Also, outsourcing to an agency reduce overhead expenses by 10-15%. On average, an agency charges anywhere from $150 to $400 per month to manage your social media presence.
- Saves time by eliminating the hiring process
- Saves resources like employee benefits
- Available on a flat monthly cost
- Expert quality
- 24*7 support
- Agencies don’t have a familiarity with your brand
- Less management and control from your end
4. How to Measure the Success of Your Social Media Marketing?
Social media managers have a way of analyzing which campaigns are working and which ones need to be improved.
Along with them, you’ll also have to measure the success of your social media marketing. This will help you ensure whether or not you are getting the returns you wanted.
Now, most company owners who don’t have adequate knowledge think that the success of any campaign depends on page and post likes.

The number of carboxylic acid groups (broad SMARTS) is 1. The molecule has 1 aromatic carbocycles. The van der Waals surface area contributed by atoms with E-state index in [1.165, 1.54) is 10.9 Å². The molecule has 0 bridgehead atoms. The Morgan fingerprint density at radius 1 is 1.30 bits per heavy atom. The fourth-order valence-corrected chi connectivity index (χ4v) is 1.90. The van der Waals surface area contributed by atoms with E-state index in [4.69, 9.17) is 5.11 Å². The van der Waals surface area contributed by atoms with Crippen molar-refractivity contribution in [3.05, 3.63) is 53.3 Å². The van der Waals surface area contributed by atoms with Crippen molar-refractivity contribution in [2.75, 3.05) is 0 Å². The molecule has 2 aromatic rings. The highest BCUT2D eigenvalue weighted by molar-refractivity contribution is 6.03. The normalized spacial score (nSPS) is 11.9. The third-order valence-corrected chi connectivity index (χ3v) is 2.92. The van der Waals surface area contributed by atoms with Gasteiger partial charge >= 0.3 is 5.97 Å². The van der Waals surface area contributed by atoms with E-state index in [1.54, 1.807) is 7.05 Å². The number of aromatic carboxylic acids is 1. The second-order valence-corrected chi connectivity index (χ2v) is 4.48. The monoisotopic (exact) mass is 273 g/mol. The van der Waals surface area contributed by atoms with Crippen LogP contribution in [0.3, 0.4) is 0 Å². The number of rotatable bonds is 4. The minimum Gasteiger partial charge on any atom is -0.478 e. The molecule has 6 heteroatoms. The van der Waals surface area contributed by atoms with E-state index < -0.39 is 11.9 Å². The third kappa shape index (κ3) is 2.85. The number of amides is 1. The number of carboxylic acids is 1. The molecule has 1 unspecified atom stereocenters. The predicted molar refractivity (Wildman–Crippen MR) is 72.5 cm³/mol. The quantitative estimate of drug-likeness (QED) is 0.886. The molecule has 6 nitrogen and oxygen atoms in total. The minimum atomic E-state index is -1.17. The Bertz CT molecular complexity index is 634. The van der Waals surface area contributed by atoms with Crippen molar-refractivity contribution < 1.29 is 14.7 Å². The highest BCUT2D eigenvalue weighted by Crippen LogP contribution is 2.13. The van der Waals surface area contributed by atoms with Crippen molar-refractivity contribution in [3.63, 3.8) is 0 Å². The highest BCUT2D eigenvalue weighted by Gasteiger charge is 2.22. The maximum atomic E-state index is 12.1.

Well, sometimes it does but not always.
For instance, if you have an eCommerce company and your goal is to make sales, your post likes aren’t going to do anything for you. You need conversion.
Although, if you have a YouTube channel and your goal is to go viral, your post likes and shares are everything.
You’ll have to measure the success of your marketing by defining your goals.
Here are 4 most common KPIs to get started on tracking your own social media campaigns:
The reach of your post will tell you how many people have seen your content. It measures how far your content spreads.
Reach can be of 3 types: Organic that includes the number of people who see your content without paid distribution. Viral Reach shows how many people have seen your content as a result of social sharing. Paid Reach shows the number of people who saw your content through a promoted post.
You can see this metric in the Facebook Insight tool under ‘Reach’ and in Twitter Insight under ‘Impressions’.
Your organic reach will depend on how you optimize your content. So if this is low, your post content and designs need twerking.